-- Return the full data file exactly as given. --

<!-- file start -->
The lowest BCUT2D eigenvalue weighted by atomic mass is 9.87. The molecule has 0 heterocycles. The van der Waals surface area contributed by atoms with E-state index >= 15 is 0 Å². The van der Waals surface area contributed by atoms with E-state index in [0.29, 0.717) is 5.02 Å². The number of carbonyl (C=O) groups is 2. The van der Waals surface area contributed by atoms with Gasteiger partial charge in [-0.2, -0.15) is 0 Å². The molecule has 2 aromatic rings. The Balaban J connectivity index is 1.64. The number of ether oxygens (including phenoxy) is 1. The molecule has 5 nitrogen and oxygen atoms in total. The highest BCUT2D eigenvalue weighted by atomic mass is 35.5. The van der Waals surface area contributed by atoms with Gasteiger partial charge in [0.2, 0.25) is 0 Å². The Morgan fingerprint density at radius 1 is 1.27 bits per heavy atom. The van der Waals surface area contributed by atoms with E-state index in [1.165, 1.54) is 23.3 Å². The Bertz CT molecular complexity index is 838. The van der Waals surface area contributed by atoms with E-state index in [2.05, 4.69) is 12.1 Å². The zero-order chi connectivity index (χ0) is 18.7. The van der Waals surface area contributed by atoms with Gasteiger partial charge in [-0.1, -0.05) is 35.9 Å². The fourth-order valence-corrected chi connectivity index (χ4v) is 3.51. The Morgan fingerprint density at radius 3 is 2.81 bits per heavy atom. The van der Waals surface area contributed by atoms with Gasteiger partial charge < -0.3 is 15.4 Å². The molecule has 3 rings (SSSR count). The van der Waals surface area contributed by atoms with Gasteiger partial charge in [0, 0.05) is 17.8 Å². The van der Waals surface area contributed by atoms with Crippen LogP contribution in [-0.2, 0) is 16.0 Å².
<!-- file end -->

The lowest BCUT2D eigenvalue weighted by atomic mass is 9.87. The molecule has 0 heterocycles. The van der Waals surface area contributed by atoms with E-state index >= 15 is 0 Å². The van der Waals surface area contributed by atoms with E-state index in [0.29, 0.717) is 5.02 Å². The number of carbonyl (C=O) groups is 2. The van der Waals surface area contributed by atoms with Gasteiger partial charge in [-0.2, -0.15) is 0 Å². The molecule has 2 aromatic rings. The Balaban J connectivity index is 1.64. The number of ether oxygens (including phenoxy) is 1. The molecule has 5 nitrogen and oxygen atoms in total. The highest BCUT2D eigenvalue weighted by atomic mass is 35.5. The van der Waals surface area contributed by atoms with Gasteiger partial charge in [0.2, 0.25) is 0 Å². The Morgan fingerprint density at radius 1 is 1.27 bits per heavy atom. The van der Waals surface area contributed by atoms with E-state index in [1.165, 1.54) is 23.3 Å². The Bertz CT molecular complexity index is 838. The van der Waals surface area contributed by atoms with E-state index in [2.05, 4.69) is 12.1 Å². The zero-order chi connectivity index (χ0) is 18.7. The van der Waals surface area contributed by atoms with Gasteiger partial charge in [-0.1, -0.05) is 35.9 Å². The fourth-order valence-corrected chi connectivity index (χ4v) is 3.51. The Morgan fingerprint density at radius 3 is 2.81 bits per heavy atom. The van der Waals surface area contributed by atoms with Gasteiger partial charge < -0.3 is 15.4 Å². The molecule has 3 rings (SSSR count). The van der Waals surface area contributed by atoms with Gasteiger partial charge in [0, 0.05) is 17.8 Å². The van der Waals surface area contributed by atoms with Crippen LogP contribution in [-0.2, 0) is 16.0 Å².